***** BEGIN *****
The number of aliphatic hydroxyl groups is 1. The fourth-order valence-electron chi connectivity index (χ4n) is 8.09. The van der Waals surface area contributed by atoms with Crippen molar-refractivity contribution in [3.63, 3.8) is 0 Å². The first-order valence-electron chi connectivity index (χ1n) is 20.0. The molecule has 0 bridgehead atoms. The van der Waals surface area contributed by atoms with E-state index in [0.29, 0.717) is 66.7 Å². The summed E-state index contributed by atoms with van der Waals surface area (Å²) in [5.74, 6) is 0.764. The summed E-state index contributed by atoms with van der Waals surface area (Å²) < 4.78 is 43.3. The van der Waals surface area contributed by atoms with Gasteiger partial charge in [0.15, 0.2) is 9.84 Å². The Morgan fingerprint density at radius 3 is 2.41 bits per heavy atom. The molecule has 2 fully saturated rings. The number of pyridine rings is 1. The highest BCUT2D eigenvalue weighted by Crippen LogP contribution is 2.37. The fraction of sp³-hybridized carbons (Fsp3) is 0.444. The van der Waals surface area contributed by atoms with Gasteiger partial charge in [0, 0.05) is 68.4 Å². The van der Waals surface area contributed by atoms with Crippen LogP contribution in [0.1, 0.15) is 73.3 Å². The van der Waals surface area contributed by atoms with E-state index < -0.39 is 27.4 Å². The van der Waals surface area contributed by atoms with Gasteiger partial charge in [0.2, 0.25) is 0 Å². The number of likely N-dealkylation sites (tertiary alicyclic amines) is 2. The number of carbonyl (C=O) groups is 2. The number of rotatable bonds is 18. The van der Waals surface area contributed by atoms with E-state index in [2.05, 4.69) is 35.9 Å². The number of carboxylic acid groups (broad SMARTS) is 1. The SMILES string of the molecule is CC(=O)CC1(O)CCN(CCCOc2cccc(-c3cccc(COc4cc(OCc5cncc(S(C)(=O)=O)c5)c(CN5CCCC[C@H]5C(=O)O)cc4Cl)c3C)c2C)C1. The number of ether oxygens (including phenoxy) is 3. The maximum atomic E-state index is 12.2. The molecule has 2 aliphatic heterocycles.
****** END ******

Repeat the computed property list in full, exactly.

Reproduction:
The number of aliphatic hydroxyl groups is 1. The fourth-order valence-electron chi connectivity index (χ4n) is 8.09. The van der Waals surface area contributed by atoms with Crippen molar-refractivity contribution in [3.63, 3.8) is 0 Å². The first-order valence-electron chi connectivity index (χ1n) is 20.0. The molecule has 0 bridgehead atoms. The van der Waals surface area contributed by atoms with E-state index in [0.29, 0.717) is 66.7 Å². The summed E-state index contributed by atoms with van der Waals surface area (Å²) in [5.74, 6) is 0.764. The summed E-state index contributed by atoms with van der Waals surface area (Å²) < 4.78 is 43.3. The van der Waals surface area contributed by atoms with Gasteiger partial charge in [0.15, 0.2) is 9.84 Å². The Morgan fingerprint density at radius 3 is 2.41 bits per heavy atom. The molecule has 2 fully saturated rings. The number of pyridine rings is 1. The highest BCUT2D eigenvalue weighted by Crippen LogP contribution is 2.37. The fraction of sp³-hybridized carbons (Fsp3) is 0.444. The van der Waals surface area contributed by atoms with Gasteiger partial charge in [0, 0.05) is 68.4 Å². The van der Waals surface area contributed by atoms with Crippen LogP contribution in [0.1, 0.15) is 73.3 Å². The van der Waals surface area contributed by atoms with E-state index < -0.39 is 27.4 Å². The van der Waals surface area contributed by atoms with Gasteiger partial charge in [0.2, 0.25) is 0 Å². The number of likely N-dealkylation sites (tertiary alicyclic amines) is 2. The number of carbonyl (C=O) groups is 2. The number of rotatable bonds is 18. The van der Waals surface area contributed by atoms with E-state index in [2.05, 4.69) is 35.9 Å². The number of carboxylic acid groups (broad SMARTS) is 1. The SMILES string of the molecule is CC(=O)CC1(O)CCN(CCCOc2cccc(-c3cccc(COc4cc(OCc5cncc(S(C)(=O)=O)c5)c(CN5CCCC[C@H]5C(=O)O)cc4Cl)c3C)c2C)C1. The number of ether oxygens (including phenoxy) is 3. The maximum atomic E-state index is 12.2. The molecule has 2 aliphatic heterocycles.